In lower doses testosterone actually stimulates femininity. Therefore, any unwanted androgenic side effects are entirely reversible by lowering the dosage. That’s why if you decide to go with bio-identical hormone therapy, it’s important for your doctor to closely monitor your levels.

Moreover, the risks of hirsutism can be reduced by natural means as well. These include the following:

  • Balance blood sugar and detoxify bad estrogens by eating green vegetables in at least 2 meals per day; low carbohydrate diet; starchy and non-starchy vegetables instead of grains (i.e. breads, cracker, cereals, pastas); healthy fats in every meal (nuts/seeds, avocados, coconut oil); meats like chicken, fish, shellfish, turkey; and lots of water and herbal teas.
  • Reduce stress: unmanaged stress increases DHT (the metabolite of testosterone responsible for acne, hirsutism and hair loss).
  • Supplements that have been studied and found to help reduce hirsutism are diindolylmethane (DIM), N-acetyl cysteine (NAC), green tea, spearmint, licorice, reishi mushroom (reduces the amount of testosterone converted to DHT), saw palmetto, black cohosh and or chaste tree extract.

Health risks of testosterone supplementation in women

If you are considering taking a testosterone supplement, there is another consideration: there is some scientific literature suggesting that taking a testosterone supplement could promote breast cancer: “Epidemiological findings agree that higher endogenous serum androgen levels confer increased breast cancer risk both before and after menopause. Androgenic hormonal replacement regimens also increase the risk of breast cancer.”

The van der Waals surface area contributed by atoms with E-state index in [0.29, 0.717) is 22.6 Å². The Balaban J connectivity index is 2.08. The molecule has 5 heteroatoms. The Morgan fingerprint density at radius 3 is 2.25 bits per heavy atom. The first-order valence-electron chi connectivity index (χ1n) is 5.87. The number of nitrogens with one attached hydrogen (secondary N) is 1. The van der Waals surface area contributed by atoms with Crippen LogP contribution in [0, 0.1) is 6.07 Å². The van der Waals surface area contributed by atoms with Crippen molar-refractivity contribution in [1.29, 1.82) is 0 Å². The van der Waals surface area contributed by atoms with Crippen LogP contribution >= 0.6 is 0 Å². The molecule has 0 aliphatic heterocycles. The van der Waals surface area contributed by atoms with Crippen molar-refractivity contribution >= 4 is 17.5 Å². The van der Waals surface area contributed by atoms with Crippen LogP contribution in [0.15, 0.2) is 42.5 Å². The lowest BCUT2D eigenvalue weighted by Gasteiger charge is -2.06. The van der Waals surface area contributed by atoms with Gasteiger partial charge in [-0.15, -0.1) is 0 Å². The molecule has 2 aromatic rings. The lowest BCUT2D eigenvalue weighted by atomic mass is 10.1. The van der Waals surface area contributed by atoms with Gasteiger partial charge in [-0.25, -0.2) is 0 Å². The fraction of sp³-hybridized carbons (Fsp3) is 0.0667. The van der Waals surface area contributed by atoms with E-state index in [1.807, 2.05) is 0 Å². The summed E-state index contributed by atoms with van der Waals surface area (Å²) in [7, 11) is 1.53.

The mechanism behind this is thought to be from supplemental testosterone getting metabolized into bioactive estradiol (in peripheral fat, breast tissue, or tumors already growing) which stimulates abnormal cell growth.

However, in The European Menopause Journal Maturitas, authors spell out that many of these previous worries were just that, worries. In fact, a larger look at the scientific literature show us that in women, “T is not masculinizing, T does not cause hoarseness, T increases scalp hair growth, T is cardiac protective, T is mood stabilizing and does not increase aggression, T is breast protective, and the safety of T therapy in women is under research and being established.”